Location: 368A Heady Hall
Description: Lint Barrage (University of Maryland, College Park)
"Climate Change Adaptation vs. Mitigation: A Fiscal Perspective"
Abstract: This study explores the implications of distortionary taxes for the tradeoff between climate change adaptation and mitigation. Public adaptation measures (e.g., seawalls) require government revenues. In contrast, mitigation through carbon taxes raises revenues, but interacts with the welfare costs of other taxes. This paper thus theoretically characterizes and empirically quantifies this tradeoff in a dynamic general equilibrium integrated assessment climate-economy model with distortionary Ramsey taxation. First, I find that public investments in adaptive capacity to reduce direct utility impacts of climate change (e.g., damages to national parks) are distorted at the optimum. The consumption of climate benefits is effectively taxed like other consumption goods. Second, public adaptation to reduce production impacts of climate change (e.g., damages to infrastructure) should be fully provided, even when they are financed through distortionary taxes. Third, the central quantitative finding is that the welfare costs of limiting climate policy to adaptation (i.e., failure to enact a carbon price) may be up to twice as high when the distortionary costs of adaptive expenditures are taken into account.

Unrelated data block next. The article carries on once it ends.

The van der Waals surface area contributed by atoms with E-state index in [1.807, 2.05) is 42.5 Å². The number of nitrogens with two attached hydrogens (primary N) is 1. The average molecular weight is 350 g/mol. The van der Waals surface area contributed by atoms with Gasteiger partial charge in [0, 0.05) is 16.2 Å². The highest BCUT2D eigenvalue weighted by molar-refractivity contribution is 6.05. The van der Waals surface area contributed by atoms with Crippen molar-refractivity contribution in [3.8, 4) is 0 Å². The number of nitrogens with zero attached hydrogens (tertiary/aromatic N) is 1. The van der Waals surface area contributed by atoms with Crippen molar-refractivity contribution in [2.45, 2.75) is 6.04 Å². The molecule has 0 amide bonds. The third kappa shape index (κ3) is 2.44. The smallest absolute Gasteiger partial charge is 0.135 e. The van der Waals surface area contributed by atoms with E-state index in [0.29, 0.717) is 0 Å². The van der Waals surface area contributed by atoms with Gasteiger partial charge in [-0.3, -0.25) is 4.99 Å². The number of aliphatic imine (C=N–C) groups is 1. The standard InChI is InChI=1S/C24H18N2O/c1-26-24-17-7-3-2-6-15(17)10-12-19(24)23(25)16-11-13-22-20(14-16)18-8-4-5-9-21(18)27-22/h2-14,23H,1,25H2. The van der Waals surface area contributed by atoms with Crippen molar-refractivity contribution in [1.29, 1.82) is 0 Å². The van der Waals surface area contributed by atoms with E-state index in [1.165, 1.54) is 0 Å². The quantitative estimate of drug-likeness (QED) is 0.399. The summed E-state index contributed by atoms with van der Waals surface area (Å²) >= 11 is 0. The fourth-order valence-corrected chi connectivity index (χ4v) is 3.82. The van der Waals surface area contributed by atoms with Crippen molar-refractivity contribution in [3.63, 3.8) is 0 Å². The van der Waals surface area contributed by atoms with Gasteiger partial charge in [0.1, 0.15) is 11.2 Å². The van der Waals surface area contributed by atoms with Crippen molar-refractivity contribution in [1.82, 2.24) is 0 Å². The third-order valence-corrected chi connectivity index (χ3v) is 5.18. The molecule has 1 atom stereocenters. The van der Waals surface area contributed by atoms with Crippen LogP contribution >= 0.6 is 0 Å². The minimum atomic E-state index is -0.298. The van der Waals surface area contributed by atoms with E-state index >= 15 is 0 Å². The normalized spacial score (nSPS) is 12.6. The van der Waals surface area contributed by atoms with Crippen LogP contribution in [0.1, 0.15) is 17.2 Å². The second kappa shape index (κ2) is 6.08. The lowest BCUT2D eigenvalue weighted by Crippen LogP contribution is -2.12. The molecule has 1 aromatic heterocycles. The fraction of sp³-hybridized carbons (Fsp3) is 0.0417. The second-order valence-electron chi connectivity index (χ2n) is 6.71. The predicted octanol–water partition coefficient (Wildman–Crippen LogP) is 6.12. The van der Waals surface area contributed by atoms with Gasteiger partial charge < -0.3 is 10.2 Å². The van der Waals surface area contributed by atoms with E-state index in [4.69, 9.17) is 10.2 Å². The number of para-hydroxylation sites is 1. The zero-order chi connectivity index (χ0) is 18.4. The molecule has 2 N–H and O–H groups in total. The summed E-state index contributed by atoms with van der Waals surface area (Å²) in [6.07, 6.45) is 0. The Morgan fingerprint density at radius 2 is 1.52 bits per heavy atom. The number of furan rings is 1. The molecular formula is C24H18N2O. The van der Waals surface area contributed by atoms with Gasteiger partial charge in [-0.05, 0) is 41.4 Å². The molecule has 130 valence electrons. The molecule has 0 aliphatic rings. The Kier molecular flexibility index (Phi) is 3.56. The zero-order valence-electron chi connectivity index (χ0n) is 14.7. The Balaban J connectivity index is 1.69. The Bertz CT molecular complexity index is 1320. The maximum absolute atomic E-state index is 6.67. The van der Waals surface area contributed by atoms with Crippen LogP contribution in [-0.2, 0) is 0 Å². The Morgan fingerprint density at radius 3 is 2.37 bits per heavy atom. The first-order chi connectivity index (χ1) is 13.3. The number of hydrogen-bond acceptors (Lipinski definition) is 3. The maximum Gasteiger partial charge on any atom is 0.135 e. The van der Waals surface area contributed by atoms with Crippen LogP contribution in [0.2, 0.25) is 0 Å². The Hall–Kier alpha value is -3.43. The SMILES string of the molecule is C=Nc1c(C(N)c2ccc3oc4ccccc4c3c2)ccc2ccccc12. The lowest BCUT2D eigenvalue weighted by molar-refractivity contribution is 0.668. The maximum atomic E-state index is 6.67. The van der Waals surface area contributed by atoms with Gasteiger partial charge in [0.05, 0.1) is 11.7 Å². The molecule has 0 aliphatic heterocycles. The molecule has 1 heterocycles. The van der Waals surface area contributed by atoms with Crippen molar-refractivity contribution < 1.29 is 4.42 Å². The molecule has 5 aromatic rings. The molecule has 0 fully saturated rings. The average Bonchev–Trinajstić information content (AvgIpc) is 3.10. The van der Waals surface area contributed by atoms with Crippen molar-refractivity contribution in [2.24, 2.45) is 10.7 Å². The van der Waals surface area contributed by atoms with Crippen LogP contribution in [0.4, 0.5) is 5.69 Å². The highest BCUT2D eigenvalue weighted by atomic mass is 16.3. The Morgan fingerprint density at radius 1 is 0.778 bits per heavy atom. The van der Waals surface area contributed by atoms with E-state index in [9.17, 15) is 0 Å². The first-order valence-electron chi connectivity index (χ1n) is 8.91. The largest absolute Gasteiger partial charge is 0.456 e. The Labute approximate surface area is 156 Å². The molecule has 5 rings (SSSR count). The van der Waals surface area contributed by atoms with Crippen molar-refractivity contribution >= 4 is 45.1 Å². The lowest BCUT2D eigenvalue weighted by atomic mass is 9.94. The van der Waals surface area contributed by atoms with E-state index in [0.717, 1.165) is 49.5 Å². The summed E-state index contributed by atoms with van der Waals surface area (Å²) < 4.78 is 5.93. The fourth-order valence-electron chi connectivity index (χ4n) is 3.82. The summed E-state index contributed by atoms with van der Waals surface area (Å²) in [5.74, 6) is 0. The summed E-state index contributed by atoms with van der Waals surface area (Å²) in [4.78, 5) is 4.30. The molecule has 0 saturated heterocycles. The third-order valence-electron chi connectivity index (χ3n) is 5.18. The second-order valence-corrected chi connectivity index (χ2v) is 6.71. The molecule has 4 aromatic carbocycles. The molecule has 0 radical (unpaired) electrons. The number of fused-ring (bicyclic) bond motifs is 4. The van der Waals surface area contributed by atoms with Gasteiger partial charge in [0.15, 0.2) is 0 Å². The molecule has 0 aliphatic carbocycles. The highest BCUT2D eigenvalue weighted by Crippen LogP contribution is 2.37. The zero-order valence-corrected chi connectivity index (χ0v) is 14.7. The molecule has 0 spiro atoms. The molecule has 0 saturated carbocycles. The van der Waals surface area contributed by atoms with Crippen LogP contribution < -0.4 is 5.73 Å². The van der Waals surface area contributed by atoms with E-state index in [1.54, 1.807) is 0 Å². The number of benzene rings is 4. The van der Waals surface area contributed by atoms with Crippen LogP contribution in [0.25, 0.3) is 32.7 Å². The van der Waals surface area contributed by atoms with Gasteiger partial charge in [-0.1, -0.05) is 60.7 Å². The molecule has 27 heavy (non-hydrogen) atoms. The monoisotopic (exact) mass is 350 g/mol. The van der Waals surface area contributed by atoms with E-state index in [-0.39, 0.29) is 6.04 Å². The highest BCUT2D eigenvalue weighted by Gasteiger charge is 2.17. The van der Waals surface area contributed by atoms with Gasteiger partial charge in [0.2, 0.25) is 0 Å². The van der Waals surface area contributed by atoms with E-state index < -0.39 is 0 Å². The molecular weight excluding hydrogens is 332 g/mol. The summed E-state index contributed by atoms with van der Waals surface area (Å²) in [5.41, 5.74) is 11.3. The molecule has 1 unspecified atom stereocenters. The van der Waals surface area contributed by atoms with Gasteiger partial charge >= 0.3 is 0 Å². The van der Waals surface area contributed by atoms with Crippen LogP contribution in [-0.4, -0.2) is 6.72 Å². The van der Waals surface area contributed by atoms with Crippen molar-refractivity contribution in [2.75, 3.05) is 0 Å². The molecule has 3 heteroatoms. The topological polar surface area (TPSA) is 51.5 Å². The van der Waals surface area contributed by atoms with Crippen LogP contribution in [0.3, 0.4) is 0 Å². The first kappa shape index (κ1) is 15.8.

Contact Person: Quinn Weninger